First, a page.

“If the UN votes to harm our trusted ally ... this legislation would require termination of funds to the U.N.,” said Hatch. “[R]ecognition of Palestinian statehood would undermine the peace process and some have questioned its legality."
Hatch added that such a move would undermine the U.N. as a “good-faith actor."
Hatch’s bill, called the Solidarity with Israel Act, is designed to “deter the Security Council from recommending Palestine become a new member state” and also to “discourage the General Assembly from upgrading Palestine’s status.”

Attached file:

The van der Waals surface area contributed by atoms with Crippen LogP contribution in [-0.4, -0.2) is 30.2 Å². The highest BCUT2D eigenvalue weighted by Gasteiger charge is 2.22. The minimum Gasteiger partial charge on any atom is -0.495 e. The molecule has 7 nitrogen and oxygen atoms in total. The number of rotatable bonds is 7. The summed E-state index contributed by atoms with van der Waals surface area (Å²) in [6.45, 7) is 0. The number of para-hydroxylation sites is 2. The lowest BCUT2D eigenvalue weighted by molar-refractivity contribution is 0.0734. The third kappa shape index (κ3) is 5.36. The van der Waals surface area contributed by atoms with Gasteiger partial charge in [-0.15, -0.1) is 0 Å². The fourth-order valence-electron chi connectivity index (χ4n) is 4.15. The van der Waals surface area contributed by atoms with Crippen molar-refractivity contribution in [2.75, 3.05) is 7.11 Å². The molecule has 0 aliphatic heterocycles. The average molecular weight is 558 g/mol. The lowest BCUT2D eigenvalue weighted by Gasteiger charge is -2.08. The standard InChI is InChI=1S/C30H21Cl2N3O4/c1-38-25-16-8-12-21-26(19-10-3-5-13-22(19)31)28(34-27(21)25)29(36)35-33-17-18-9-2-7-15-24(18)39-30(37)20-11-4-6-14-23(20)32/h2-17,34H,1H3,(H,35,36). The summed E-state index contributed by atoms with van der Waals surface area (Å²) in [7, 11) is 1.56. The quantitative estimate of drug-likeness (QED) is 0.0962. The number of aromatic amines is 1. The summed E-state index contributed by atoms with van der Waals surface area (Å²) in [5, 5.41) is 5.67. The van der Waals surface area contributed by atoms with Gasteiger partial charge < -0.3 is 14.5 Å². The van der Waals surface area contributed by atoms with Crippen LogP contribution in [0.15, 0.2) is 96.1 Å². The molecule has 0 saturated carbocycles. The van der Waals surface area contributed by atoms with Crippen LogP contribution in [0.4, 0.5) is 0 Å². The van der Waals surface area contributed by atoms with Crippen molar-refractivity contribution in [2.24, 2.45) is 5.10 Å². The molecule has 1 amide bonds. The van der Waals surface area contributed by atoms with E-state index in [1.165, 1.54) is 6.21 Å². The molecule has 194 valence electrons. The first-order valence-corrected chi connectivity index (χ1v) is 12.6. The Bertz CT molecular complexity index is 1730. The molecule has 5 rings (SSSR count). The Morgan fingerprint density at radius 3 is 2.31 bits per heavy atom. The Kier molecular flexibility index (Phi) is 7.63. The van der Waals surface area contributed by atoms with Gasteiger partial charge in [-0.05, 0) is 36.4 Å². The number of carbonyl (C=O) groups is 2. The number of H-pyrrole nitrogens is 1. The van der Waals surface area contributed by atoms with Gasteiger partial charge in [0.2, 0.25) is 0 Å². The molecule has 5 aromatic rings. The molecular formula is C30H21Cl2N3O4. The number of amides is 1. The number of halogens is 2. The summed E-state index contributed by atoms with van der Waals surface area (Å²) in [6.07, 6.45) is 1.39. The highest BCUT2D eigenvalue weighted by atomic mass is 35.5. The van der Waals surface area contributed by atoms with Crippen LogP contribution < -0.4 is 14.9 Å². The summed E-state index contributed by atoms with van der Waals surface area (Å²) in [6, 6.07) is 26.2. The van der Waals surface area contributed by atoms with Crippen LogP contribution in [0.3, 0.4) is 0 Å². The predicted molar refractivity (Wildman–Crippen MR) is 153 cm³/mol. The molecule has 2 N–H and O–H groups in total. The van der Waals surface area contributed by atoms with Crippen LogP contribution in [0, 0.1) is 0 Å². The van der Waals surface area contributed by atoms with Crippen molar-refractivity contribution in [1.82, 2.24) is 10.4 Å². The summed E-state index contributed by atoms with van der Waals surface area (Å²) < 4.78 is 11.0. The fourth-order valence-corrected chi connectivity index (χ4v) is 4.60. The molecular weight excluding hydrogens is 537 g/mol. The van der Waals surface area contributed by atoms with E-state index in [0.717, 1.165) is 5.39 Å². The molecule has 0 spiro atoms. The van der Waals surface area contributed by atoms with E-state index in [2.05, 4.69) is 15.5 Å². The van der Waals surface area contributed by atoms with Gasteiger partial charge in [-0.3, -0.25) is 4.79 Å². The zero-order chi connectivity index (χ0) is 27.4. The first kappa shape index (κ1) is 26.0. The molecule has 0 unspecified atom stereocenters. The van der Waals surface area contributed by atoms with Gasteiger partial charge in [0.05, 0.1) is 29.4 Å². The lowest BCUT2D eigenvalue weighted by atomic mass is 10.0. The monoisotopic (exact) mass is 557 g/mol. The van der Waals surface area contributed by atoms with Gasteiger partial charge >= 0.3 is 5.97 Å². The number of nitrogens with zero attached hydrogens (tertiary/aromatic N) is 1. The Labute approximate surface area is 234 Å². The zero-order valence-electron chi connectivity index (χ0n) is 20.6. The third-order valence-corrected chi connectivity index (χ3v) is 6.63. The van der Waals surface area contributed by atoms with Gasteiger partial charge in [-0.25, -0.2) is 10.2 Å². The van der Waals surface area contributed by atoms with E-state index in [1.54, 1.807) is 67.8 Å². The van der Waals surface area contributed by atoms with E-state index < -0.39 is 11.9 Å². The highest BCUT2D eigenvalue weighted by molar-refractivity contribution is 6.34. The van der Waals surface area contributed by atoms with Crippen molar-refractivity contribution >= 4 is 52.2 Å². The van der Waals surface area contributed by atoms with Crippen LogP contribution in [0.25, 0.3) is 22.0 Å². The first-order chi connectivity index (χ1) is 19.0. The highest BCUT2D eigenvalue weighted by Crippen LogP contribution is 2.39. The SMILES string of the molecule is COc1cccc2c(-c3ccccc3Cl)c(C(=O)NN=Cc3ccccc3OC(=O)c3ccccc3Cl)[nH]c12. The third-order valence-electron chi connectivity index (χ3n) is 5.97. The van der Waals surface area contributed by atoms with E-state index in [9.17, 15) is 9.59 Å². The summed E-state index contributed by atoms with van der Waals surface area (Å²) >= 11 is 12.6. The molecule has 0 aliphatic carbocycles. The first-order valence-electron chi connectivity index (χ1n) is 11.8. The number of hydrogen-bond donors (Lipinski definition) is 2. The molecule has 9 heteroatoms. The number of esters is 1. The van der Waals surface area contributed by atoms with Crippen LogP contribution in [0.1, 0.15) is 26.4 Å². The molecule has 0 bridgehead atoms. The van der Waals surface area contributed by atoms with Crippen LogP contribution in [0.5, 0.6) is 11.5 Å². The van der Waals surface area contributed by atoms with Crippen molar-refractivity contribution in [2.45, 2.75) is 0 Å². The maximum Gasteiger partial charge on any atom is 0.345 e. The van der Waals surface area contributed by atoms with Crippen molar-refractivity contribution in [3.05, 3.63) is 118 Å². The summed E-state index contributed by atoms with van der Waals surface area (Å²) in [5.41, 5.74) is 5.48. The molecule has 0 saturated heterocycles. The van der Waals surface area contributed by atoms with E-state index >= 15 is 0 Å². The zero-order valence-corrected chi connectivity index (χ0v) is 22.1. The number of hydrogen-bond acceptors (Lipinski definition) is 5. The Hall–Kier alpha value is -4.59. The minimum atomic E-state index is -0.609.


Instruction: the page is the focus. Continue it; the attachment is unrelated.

Hatch argued from the Senate floor that any such recognition would cripple attempts to forge a lasting peace.
“The sole means for creating a lasting enduring peace … is through direct negotiations,” he said.
Palestinian Authority President Mahmoud Abbas is expected to address the U.N. General Assembly on Friday and submit his application for statehood recognition to U.N. Secretary-General Ban Ki-Moon.